Upon being given this title, the astrophysicist who finished her PhD at Princeton University, had first felt uncomfortable but later recognized that it was a powerful way to showcase that science is very much alive and accessible - that it is a field that anyone can pursue.


As a result of her multidisciplinary background, Reyes’ expertise goes beyond math and sciences; it extends towards psychology, disaster control, economics, and engineering. Currently, Reyes works with statistics to analyze the different aspects of Philippine society. Her goal is to gain insight into inner dwellings of the country for greater scientific discourse on socially relevant issues.


Josephine Santiago-Bond

Jospehine Santiago-Bond is an Electronics and Communications Engineering (ECE) graduate from the University of the Philippines (UP) who is currently a department head at the National Aeronautics and Space Administration (NASA). Unlike most, Santagio-Bond did not have a particular profession in mind at a young age. She only wanted to get her degree and earn enough for her needs and wants. It was only up until her older schoolmate had swayed her to take up ECE at UP that her path had concretized.


The Filipina-American engineer had shared in a past interview that her difficulties with mathematics had accelerated as she advanced towards finishing her program. Still, she did not give up just because of a few bad grades.


Her work at NASA has helped her blossom into a leader, as she helps facilitate a healthy environment for her employees to work and innovate. An example of the fruit of the work environment she fostered is the development of the Electrodynamic Dust Shield (EDS) – a technology that is designed to mitigate dust problems for both humans and robots in space and is well on its way to playing a bigger role in future missions to outer space.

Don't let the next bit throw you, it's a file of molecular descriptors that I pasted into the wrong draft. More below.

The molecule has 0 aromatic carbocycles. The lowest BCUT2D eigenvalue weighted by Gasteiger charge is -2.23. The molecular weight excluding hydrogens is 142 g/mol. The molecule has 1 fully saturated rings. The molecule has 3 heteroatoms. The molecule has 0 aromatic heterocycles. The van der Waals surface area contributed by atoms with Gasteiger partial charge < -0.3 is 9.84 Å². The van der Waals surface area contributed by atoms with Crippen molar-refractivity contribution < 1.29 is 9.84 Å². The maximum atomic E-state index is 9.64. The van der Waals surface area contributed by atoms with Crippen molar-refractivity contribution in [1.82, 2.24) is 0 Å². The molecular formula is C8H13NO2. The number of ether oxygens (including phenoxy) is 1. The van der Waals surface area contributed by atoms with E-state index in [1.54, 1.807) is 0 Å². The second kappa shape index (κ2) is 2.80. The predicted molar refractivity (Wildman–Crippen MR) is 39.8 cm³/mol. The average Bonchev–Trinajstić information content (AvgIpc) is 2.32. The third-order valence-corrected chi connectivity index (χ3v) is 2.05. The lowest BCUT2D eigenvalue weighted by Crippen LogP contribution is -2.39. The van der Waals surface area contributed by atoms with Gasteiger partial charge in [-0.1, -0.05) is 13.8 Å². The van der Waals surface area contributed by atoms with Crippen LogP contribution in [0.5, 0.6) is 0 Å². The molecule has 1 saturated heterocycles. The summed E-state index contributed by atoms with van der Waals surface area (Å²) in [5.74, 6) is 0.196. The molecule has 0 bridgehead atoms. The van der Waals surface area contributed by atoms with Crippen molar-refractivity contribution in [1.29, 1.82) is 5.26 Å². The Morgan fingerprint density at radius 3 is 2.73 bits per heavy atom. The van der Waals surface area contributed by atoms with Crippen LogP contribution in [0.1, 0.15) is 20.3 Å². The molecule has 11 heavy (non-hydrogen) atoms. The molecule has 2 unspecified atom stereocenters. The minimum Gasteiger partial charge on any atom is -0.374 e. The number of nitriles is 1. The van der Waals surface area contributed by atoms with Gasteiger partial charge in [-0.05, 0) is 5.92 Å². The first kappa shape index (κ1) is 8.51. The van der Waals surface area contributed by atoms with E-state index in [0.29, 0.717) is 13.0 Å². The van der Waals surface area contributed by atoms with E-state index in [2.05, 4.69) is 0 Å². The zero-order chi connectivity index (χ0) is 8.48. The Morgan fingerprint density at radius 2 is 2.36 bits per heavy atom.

Even in a male-dominated environment, Santiago-Bond does not feel the gender and racial segregation that most would expect. In fact, according to her, most of her coworkers at the agency are advocates of the advancement of women in the field.


Cynthia Saloma

Cynthia Saloma beelined towards the scientific path when she decided on accepting a scholarship for BS Fisheries and later expanded her education with two master’s degrees and a PhD. She currently works as a professor and principal investigator at the National Institute of Molecular Biology and Biotechnology in University of the Philippines Diliman. Saloma is also one of the founders of the Philippine Genome Center (PGC).


Together with colleagues and students, the molecular biologist has worked on sequences and analysis of genomes of bacteria found in shrimps, rice and carabaos. Through this cause, people will be able to better understand the development and diseases of flora and fauna, respectively. Currently, her team is focusing on making neuroactive drugs through sequencing genes from poisonous marine snails.


Saloma is also taking part in COVID-19 prevention efforts as part of her role in the PGC. In a recent zoom session with the DOH, she talked about the difference between the original strain of SARS-CoV-2 and the UK variant that came up during the last part of 2020.



As March celebrates Women’s Month, let this serve as a reminder that gender does not hinder one’s ability to be a functioning member of society that provides better living conditions to humanity. Women can thrive in a male-dominated profession and accomplish as much, if not more, than what men can achieve.